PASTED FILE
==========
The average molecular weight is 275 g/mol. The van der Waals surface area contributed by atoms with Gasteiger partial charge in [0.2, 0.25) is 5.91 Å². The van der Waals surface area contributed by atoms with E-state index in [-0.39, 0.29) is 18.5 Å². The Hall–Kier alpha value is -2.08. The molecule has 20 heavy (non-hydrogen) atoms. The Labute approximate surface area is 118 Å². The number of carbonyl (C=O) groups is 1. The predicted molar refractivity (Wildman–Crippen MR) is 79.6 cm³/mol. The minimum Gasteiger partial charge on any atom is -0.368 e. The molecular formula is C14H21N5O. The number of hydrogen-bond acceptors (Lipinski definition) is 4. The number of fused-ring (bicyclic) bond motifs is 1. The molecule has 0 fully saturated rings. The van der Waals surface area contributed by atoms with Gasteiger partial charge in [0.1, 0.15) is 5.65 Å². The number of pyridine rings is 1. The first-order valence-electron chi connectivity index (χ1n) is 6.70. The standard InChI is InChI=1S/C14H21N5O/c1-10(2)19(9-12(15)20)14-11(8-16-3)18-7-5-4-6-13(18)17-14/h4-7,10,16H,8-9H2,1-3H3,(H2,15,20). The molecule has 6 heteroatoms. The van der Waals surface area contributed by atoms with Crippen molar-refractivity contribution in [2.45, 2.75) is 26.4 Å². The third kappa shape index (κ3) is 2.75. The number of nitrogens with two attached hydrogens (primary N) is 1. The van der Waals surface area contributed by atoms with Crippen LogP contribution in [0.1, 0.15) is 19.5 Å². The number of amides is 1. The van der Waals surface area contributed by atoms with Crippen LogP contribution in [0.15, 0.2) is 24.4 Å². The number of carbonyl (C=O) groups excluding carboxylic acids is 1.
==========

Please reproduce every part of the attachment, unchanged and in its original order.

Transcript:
The average molecular weight is 275 g/mol. The van der Waals surface area contributed by atoms with Gasteiger partial charge in [0.2, 0.25) is 5.91 Å². The van der Waals surface area contributed by atoms with E-state index in [-0.39, 0.29) is 18.5 Å². The Hall–Kier alpha value is -2.08. The molecule has 20 heavy (non-hydrogen) atoms. The Labute approximate surface area is 118 Å². The number of carbonyl (C=O) groups is 1. The predicted molar refractivity (Wildman–Crippen MR) is 79.6 cm³/mol. The minimum Gasteiger partial charge on any atom is -0.368 e. The molecular formula is C14H21N5O. The number of hydrogen-bond acceptors (Lipinski definition) is 4. The number of fused-ring (bicyclic) bond motifs is 1. The molecule has 0 fully saturated rings. The van der Waals surface area contributed by atoms with Gasteiger partial charge in [0.1, 0.15) is 5.65 Å². The number of pyridine rings is 1. The first-order valence-electron chi connectivity index (χ1n) is 6.70. The standard InChI is InChI=1S/C14H21N5O/c1-10(2)19(9-12(15)20)14-11(8-16-3)18-7-5-4-6-13(18)17-14/h4-7,10,16H,8-9H2,1-3H3,(H2,15,20). The molecule has 6 heteroatoms. The van der Waals surface area contributed by atoms with Crippen molar-refractivity contribution in [2.45, 2.75) is 26.4 Å². The third kappa shape index (κ3) is 2.75. The number of nitrogens with two attached hydrogens (primary N) is 1. The van der Waals surface area contributed by atoms with Crippen LogP contribution in [0.1, 0.15) is 19.5 Å². The number of amides is 1. The van der Waals surface area contributed by atoms with Crippen LogP contribution in [0.15, 0.2) is 24.4 Å². The number of carbonyl (C=O) groups excluding carboxylic acids is 1.